The ASWA will still conduct two wine competitions, Brandhorst explained. “Now that Virginia wines have come to be recognized in their own right, we thought it was time to begin to focus our efforts in a more regional direction,” he said. “We will continue to sponsor the Virginia Wine Festival because it is good for the wine industry, but we initiated the Atlantic Seaboard Wine Competition in 2005 to recognize efforts beyond Virginia. The name change basically reflects this change to a regional emphasis, but the organization will now highlight the inclusion of hybrids and native American varieties, as well as vinifera. The East Coast has a lot to offer in the way of wines, and we want to be sure that message is heard.”

Hot Picks


2007 Ameztoi Txakolina, Getaria $17
Ameztoi is one of the top producers of Getariako Txakolina, with about 50 acres under vine in the best locations of Spanish Basque country. The iconic winemaker, Ignacio Ameztoi, is part of the seventh generation to carry on the family tradition. Txakolina wines, blended from the indigenous grape varieties of the white Hondarribi Zurri and the red Hondarribi Beltza, display a fresh, crisp style with residual carbon dioxide, making them lovely aperitifs. Ameztoi’s version has piercing aromas of citrus and ocean breeze. Close your eyes, take a sip, and find yourself whisked away to the beaches of San Sebastián. Importer: De Maison Selections, www.demaisonselections.com .


2005 Arietta On the White Keys, Sonoma $60
Fritz Hatton, head auctioneer for Zachys, founded Arietta with winemaker John Kongsgaard in 1996, based on their mutual admiration for fine wine and classical music. After Kongsgaard produced a string of highly sought-after bottlings, the talented Andy Erickson took over the winemaking in 2006. He created this beauty from some tiny parcels of mountainside Sauvignon Blanc and old-vine Sémillon. The wine spends eight months in a combination of stainless steel and French oak, and the result is an outstanding Bordeaux Blanc-style blend with great depth and complexity, boasting fig, honeysuckle, and melon aromas and mouthwatering citrus flavors. www.ariettawine.com .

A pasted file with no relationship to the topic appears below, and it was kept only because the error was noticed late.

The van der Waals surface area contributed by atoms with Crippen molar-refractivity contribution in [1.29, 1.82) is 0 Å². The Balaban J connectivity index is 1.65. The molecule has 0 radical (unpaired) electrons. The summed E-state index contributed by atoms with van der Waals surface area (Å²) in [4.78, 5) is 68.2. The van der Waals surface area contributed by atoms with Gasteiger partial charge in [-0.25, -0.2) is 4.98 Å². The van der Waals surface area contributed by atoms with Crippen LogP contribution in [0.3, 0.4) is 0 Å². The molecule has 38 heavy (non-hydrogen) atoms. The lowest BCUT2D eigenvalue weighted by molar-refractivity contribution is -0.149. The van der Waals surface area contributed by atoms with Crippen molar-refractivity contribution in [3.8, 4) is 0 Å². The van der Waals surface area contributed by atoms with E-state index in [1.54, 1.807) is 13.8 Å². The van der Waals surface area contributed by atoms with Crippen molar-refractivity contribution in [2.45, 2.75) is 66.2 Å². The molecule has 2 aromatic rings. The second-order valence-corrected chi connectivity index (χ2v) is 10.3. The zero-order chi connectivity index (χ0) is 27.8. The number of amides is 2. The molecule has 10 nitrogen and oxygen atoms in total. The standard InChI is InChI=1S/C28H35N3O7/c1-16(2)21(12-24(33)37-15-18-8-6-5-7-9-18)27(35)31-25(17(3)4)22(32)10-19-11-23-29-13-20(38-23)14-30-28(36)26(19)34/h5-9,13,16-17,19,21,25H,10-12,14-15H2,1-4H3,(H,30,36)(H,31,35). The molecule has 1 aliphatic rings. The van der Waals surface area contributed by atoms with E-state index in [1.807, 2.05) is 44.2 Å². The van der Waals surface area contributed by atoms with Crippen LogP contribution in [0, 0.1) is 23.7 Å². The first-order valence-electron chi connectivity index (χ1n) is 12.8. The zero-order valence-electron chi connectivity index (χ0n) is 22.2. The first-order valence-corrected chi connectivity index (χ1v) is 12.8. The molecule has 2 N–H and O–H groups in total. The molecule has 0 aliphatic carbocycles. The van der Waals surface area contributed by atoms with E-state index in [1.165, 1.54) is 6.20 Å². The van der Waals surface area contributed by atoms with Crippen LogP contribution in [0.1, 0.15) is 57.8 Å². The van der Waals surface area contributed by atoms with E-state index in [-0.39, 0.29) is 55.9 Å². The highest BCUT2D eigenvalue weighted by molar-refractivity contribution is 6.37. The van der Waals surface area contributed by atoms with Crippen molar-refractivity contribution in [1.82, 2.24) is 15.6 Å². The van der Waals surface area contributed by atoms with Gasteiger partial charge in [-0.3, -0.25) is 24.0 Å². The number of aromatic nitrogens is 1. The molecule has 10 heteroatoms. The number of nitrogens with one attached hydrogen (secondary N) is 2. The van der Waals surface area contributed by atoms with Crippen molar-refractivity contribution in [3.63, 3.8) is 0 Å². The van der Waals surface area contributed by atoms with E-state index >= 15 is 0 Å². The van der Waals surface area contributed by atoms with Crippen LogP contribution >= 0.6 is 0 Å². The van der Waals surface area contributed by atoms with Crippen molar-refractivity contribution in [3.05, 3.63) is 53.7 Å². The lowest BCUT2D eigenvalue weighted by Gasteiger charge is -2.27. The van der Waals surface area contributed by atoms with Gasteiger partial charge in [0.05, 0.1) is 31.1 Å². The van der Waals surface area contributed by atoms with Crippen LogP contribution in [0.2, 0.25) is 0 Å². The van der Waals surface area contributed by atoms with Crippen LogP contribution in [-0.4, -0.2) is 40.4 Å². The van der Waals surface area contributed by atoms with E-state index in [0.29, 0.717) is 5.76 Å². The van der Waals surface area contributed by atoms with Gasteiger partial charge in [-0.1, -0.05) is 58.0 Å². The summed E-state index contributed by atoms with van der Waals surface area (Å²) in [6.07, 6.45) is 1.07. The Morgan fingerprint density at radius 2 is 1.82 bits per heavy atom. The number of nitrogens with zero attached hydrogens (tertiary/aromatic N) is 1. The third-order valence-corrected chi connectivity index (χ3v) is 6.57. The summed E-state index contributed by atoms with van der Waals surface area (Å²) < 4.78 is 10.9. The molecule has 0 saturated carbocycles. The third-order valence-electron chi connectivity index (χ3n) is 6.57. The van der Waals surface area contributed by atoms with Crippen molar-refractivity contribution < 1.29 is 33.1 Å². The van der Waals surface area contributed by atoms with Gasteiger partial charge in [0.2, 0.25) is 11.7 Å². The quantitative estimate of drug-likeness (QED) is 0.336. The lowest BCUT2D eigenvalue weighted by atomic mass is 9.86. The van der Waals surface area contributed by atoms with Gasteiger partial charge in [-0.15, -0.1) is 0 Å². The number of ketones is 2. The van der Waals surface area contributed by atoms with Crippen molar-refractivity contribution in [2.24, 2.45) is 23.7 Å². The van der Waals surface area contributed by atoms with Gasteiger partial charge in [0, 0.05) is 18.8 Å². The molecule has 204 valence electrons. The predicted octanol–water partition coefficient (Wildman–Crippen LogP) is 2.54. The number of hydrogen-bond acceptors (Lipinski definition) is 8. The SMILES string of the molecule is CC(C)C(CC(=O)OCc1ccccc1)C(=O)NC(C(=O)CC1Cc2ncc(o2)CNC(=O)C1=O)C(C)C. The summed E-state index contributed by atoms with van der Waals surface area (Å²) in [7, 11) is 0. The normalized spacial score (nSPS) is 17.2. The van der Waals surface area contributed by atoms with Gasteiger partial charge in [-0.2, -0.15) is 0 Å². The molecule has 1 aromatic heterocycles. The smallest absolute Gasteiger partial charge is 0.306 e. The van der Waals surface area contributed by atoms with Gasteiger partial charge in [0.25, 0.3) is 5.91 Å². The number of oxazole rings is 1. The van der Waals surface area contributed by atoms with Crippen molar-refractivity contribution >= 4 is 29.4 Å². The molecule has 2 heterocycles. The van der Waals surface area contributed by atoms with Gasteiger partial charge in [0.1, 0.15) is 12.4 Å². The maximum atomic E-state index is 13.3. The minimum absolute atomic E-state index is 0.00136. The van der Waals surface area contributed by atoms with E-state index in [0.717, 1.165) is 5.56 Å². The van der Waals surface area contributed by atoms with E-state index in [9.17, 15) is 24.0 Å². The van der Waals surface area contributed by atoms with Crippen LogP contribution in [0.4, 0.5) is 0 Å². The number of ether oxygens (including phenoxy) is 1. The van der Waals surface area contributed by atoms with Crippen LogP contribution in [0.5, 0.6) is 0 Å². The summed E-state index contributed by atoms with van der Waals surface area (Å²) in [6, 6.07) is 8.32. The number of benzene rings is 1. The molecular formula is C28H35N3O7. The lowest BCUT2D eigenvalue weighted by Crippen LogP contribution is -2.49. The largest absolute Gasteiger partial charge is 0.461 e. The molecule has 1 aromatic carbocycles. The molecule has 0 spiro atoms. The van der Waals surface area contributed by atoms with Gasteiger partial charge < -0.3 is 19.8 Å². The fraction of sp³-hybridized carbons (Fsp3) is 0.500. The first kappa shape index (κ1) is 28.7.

2004 Feudi di San Gregorio Aglianico Rubrato, Taurasi, Campania $16
Feudi di San Gregorio started producing wines in 1986 and has since become a benchmark winery in the Campania region of Italy, focusing on the indigenous varietals Aglianico, Fiano di Avellino, and Greco di Tufo. The Rubrato is a juicy, rustic, entry-level Aglianico, with intense aromas of red berries, spice, crushed flowers, and earth. This wine can be drunk young, but will also age for as long as five years. Importer: Palm Bay International, www.palmbayimports.com .